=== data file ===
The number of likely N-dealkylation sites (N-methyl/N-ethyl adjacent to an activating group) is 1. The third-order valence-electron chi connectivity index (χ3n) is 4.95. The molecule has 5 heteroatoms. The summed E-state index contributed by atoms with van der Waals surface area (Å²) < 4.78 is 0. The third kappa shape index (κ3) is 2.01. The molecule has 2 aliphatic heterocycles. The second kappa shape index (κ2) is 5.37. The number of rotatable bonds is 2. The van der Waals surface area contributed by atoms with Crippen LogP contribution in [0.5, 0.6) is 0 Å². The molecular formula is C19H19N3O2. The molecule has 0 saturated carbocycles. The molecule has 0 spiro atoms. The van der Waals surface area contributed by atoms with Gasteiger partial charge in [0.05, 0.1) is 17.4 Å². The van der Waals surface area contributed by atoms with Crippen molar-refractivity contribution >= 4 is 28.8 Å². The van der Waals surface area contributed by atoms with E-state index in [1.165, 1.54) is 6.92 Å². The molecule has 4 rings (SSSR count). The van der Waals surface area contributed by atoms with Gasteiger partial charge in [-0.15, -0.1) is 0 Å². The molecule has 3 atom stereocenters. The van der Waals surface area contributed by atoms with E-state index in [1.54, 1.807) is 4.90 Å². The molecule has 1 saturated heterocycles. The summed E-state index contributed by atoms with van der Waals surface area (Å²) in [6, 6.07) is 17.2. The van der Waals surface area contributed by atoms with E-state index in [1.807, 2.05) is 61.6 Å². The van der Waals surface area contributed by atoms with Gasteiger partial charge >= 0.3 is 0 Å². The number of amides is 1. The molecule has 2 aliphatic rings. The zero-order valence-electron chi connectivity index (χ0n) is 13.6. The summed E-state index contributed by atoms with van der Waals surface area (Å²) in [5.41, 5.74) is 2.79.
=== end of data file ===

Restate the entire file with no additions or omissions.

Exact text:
The number of likely N-dealkylation sites (N-methyl/N-ethyl adjacent to an activating group) is 1. The third-order valence-electron chi connectivity index (χ3n) is 4.95. The molecule has 5 heteroatoms. The summed E-state index contributed by atoms with van der Waals surface area (Å²) < 4.78 is 0. The third kappa shape index (κ3) is 2.01. The molecule has 2 aliphatic heterocycles. The second kappa shape index (κ2) is 5.37. The number of rotatable bonds is 2. The van der Waals surface area contributed by atoms with Crippen LogP contribution in [0.5, 0.6) is 0 Å². The molecular formula is C19H19N3O2. The molecule has 0 saturated carbocycles. The molecule has 0 spiro atoms. The van der Waals surface area contributed by atoms with Gasteiger partial charge in [0.05, 0.1) is 17.4 Å². The van der Waals surface area contributed by atoms with Crippen molar-refractivity contribution >= 4 is 28.8 Å². The van der Waals surface area contributed by atoms with E-state index in [1.165, 1.54) is 6.92 Å². The molecule has 4 rings (SSSR count). The van der Waals surface area contributed by atoms with Gasteiger partial charge in [-0.15, -0.1) is 0 Å². The molecule has 3 atom stereocenters. The van der Waals surface area contributed by atoms with E-state index in [1.54, 1.807) is 4.90 Å². The molecule has 1 saturated heterocycles. The summed E-state index contributed by atoms with van der Waals surface area (Å²) in [6, 6.07) is 17.2. The van der Waals surface area contributed by atoms with E-state index in [1.807, 2.05) is 61.6 Å². The van der Waals surface area contributed by atoms with Gasteiger partial charge >= 0.3 is 0 Å². The number of amides is 1. The molecule has 2 aliphatic rings. The zero-order valence-electron chi connectivity index (χ0n) is 13.6. The summed E-state index contributed by atoms with van der Waals surface area (Å²) in [5.41, 5.74) is 2.79.